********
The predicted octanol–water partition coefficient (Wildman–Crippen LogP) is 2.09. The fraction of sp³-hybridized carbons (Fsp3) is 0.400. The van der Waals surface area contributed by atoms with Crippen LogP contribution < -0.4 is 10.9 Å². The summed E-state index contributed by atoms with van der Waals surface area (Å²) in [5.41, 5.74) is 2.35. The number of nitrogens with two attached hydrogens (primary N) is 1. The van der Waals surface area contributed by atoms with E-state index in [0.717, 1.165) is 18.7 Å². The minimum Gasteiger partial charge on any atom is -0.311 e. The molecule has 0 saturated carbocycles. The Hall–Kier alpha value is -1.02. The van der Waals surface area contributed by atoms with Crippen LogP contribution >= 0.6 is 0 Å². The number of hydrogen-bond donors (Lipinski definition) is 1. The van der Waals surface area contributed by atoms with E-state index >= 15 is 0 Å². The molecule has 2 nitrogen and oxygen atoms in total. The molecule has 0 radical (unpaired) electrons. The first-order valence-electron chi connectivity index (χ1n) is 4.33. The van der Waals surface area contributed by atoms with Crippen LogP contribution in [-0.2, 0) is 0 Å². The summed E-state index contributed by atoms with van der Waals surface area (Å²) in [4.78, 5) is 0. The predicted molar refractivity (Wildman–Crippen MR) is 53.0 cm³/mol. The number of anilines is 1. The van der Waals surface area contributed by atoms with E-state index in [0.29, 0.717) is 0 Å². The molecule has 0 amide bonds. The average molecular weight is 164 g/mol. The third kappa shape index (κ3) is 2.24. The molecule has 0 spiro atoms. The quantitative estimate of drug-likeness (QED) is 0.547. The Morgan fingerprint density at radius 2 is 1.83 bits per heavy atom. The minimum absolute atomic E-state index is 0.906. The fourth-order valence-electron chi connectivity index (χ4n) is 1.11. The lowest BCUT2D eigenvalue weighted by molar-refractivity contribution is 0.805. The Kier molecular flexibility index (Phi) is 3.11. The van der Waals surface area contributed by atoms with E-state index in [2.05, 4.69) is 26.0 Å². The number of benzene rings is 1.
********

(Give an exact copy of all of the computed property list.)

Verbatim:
The predicted octanol–water partition coefficient (Wildman–Crippen LogP) is 2.09. The fraction of sp³-hybridized carbons (Fsp3) is 0.400. The van der Waals surface area contributed by atoms with Crippen LogP contribution < -0.4 is 10.9 Å². The summed E-state index contributed by atoms with van der Waals surface area (Å²) in [5.41, 5.74) is 2.35. The number of nitrogens with two attached hydrogens (primary N) is 1. The van der Waals surface area contributed by atoms with E-state index in [0.717, 1.165) is 18.7 Å². The minimum Gasteiger partial charge on any atom is -0.311 e. The molecule has 0 saturated carbocycles. The Hall–Kier alpha value is -1.02. The van der Waals surface area contributed by atoms with Crippen LogP contribution >= 0.6 is 0 Å². The number of hydrogen-bond donors (Lipinski definition) is 1. The van der Waals surface area contributed by atoms with E-state index >= 15 is 0 Å². The molecule has 2 nitrogen and oxygen atoms in total. The molecule has 0 radical (unpaired) electrons. The first-order valence-electron chi connectivity index (χ1n) is 4.33. The van der Waals surface area contributed by atoms with Crippen LogP contribution in [-0.2, 0) is 0 Å². The summed E-state index contributed by atoms with van der Waals surface area (Å²) in [4.78, 5) is 0. The predicted molar refractivity (Wildman–Crippen MR) is 53.0 cm³/mol. The number of anilines is 1. The van der Waals surface area contributed by atoms with E-state index in [0.29, 0.717) is 0 Å². The molecule has 0 amide bonds. The average molecular weight is 164 g/mol. The third kappa shape index (κ3) is 2.24. The molecule has 0 spiro atoms. The quantitative estimate of drug-likeness (QED) is 0.547. The Morgan fingerprint density at radius 2 is 1.83 bits per heavy atom. The minimum absolute atomic E-state index is 0.906. The fourth-order valence-electron chi connectivity index (χ4n) is 1.11. The lowest BCUT2D eigenvalue weighted by molar-refractivity contribution is 0.805. The Kier molecular flexibility index (Phi) is 3.11. The van der Waals surface area contributed by atoms with E-state index in [2.05, 4.69) is 26.0 Å². The number of benzene rings is 1.